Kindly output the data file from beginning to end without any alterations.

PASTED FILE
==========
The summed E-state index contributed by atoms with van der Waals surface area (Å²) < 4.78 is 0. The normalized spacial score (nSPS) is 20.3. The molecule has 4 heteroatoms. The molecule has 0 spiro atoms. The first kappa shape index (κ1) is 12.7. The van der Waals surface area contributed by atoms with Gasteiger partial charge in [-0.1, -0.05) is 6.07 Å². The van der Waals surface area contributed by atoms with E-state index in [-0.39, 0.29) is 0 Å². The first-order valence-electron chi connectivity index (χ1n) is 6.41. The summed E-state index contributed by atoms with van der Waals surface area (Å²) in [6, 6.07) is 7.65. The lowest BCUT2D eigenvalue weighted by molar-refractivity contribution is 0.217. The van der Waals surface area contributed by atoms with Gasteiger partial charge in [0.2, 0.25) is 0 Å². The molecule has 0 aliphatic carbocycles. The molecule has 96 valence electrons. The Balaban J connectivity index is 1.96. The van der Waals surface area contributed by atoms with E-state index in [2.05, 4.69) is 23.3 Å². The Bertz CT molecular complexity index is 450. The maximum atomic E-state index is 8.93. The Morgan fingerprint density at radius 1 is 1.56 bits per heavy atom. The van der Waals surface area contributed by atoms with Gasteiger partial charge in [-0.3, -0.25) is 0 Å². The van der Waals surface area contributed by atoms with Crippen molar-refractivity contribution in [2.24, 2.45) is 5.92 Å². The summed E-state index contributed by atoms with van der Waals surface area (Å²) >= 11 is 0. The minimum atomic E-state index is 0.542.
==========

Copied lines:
The summed E-state index contributed by atoms with van der Waals surface area (Å²) < 4.78 is 0. The normalized spacial score (nSPS) is 20.3. The molecule has 4 heteroatoms. The molecule has 0 spiro atoms. The first kappa shape index (κ1) is 12.7. The van der Waals surface area contributed by atoms with Gasteiger partial charge in [-0.1, -0.05) is 6.07 Å². The van der Waals surface area contributed by atoms with E-state index in [-0.39, 0.29) is 0 Å². The first-order valence-electron chi connectivity index (χ1n) is 6.41. The summed E-state index contributed by atoms with van der Waals surface area (Å²) in [6, 6.07) is 7.65. The lowest BCUT2D eigenvalue weighted by molar-refractivity contribution is 0.217. The van der Waals surface area contributed by atoms with Gasteiger partial charge in [0.2, 0.25) is 0 Å². The molecule has 0 aliphatic carbocycles. The molecule has 96 valence electrons. The Balaban J connectivity index is 1.96. The van der Waals surface area contributed by atoms with E-state index in [2.05, 4.69) is 23.3 Å². The Bertz CT molecular complexity index is 450. The maximum atomic E-state index is 8.93. The Morgan fingerprint density at radius 1 is 1.56 bits per heavy atom. The van der Waals surface area contributed by atoms with Gasteiger partial charge in [-0.3, -0.25) is 0 Å². The van der Waals surface area contributed by atoms with Crippen molar-refractivity contribution in [2.24, 2.45) is 5.92 Å². The summed E-state index contributed by atoms with van der Waals surface area (Å²) >= 11 is 0. The minimum atomic E-state index is 0.542.